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On the road to death and mayhem

PUBLISHED: 09:01 14 June 2003 | UPDATED: 14:00 03 March 2010

BRITAIN now has statistically the safest roads in Europe. A heartening thought until you think how we shrug our shoulders at a death rate that would cause a massive outcry if it came from, say, the railways, the airlines or recreational drugs.

BRITAIN now has statistically the safest roads in Europe. A heartening thought until you think how we shrug our shoulders at a death rate that would cause a massive outcry if it came from, say, the railways, the airlines or recreational drugs.

Imagine 3,500 people dying in a year from ecstasy use. Certain national papers (and their readers) would think it was the beginning of the end of the world.

Yet that is roughly the UK's annual rate of deaths caused by driving.

In France, which has a population only very slightly more than ours, well over twice as many people die on roads far less crowded than ours.

Head-for-head, the worst drivers in Europe are the Portuguese and the Greeks. Mile-for-mile, the Czechs are worse – but few have cars, and they don't drive much.

In the US, which has a population roughly five times that of Britain, the road death rate is about 12 times ours. The Americans may run a greater risk of being shot dead than anyone else outside a war zone – but they are still 50 per cent more likely to die in a traffic accident than by gunfire.

It's not that their driving is much worse than ours – it's just that they drive A LOT.

So, our roads and our drivers are far from being the worst. But the figures still mean an awful lot of pain, mutilation and needless death.

You have to agree that Something Must Be Done.

And, let's be fair, someone is trying to do something.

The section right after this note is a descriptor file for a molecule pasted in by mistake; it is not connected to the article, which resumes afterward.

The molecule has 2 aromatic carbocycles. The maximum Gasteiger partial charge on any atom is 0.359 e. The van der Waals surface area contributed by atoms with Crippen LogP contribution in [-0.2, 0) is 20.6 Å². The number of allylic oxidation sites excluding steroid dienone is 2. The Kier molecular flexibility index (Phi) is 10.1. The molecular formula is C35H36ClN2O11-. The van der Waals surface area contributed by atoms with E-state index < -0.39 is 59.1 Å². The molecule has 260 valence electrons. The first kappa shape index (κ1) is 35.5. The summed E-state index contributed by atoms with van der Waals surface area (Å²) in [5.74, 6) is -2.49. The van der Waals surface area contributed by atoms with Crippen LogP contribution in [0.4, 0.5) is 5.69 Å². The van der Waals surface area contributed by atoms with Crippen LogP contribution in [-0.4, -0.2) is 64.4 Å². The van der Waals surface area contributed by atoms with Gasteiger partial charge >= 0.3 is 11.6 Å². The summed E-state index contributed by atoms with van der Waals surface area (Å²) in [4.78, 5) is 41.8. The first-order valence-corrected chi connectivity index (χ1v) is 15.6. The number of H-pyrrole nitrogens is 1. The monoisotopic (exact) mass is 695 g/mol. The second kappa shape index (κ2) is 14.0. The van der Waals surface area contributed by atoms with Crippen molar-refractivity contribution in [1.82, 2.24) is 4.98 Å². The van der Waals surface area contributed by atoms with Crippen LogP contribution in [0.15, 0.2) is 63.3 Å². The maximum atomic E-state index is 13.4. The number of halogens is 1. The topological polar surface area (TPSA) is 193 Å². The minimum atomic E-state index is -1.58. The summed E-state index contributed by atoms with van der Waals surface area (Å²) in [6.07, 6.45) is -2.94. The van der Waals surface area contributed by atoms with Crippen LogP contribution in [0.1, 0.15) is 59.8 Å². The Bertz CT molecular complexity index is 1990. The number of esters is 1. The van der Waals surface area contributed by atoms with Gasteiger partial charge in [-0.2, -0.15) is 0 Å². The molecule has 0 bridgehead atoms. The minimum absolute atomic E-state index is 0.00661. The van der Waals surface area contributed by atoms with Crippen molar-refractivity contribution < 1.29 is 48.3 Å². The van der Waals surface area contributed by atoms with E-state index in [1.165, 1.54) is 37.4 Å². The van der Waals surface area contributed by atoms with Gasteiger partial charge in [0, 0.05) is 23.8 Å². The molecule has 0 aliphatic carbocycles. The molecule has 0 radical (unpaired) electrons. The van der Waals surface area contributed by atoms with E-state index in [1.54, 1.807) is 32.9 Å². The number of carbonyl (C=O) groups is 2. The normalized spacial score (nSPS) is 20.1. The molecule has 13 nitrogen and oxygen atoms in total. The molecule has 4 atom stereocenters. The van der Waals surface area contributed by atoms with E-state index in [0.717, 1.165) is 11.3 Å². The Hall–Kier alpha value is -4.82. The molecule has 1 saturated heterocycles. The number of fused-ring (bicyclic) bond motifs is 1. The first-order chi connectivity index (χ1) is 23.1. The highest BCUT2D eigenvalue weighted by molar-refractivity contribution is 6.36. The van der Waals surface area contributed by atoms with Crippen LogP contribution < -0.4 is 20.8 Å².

We have all got used to the crop of bright yellow boxes at the roadside – and the dangerous habit of drivers to brake sharply whenever they see them.

Drunken driving is now generally regarded as unacceptable, but that other great killer – driving too fast – is still normal behaviour.

However much it may seem to infringe civil liberties, putting spy cameras to catch people speeding must be a way to tackle the problem.

But I don't see how it helps to make them so blooming obvious. They will surely only work if people think they might be anywhere – or everywhere.

So now Suffolk SafeCam, a partnership of caring agencies (police, county council, hospitals etc) is putting mobile cameras on our roads to catch people speeding in danger spots.

Great. Except the vans with the cameras in will be bright yellow too for maximum visibility.

So more sudden and dangerous braking wherever they appear – and more deadly flouting of the law wherever they don't.

The rather more hi-tech scheme I mentioned in passing the other week does, at first sight, have more going for it.

This is the futuristic plan to use global positioning to tell drivers when they are approaching speed limit areas, and maybe even forcibly reduce their speed.

Slowing drivers down must be a good thing. Encouraging them to stop thinking for themselves isn't.

In any case, who is going to choose a car that inflicts this Big Brother control on them?

And if it's not a matter of choice, how on earth would you enforce it?

There is really no technological solution to the danger of inappropriate speed. The only solution is for people to drive better.

To encourage that, the rules of the road must be sensible, broadly accepted, and strictly enforced.

A social change is needed that makes speeding as unacceptable as drink-driving.

People who cause accidents by driving too fast – or under the influence of drugs, including alcohol – should be treated as what they are. Criminals. Potentially murderous criminals.

Everyone – except, apparently, a majority of Americans – knows that American gun law is madness. Their highly prized freedom means the freedom to possess lethal weapons and kill people with them.

Too many of us Brits seem to have a similar attitude to our cars.

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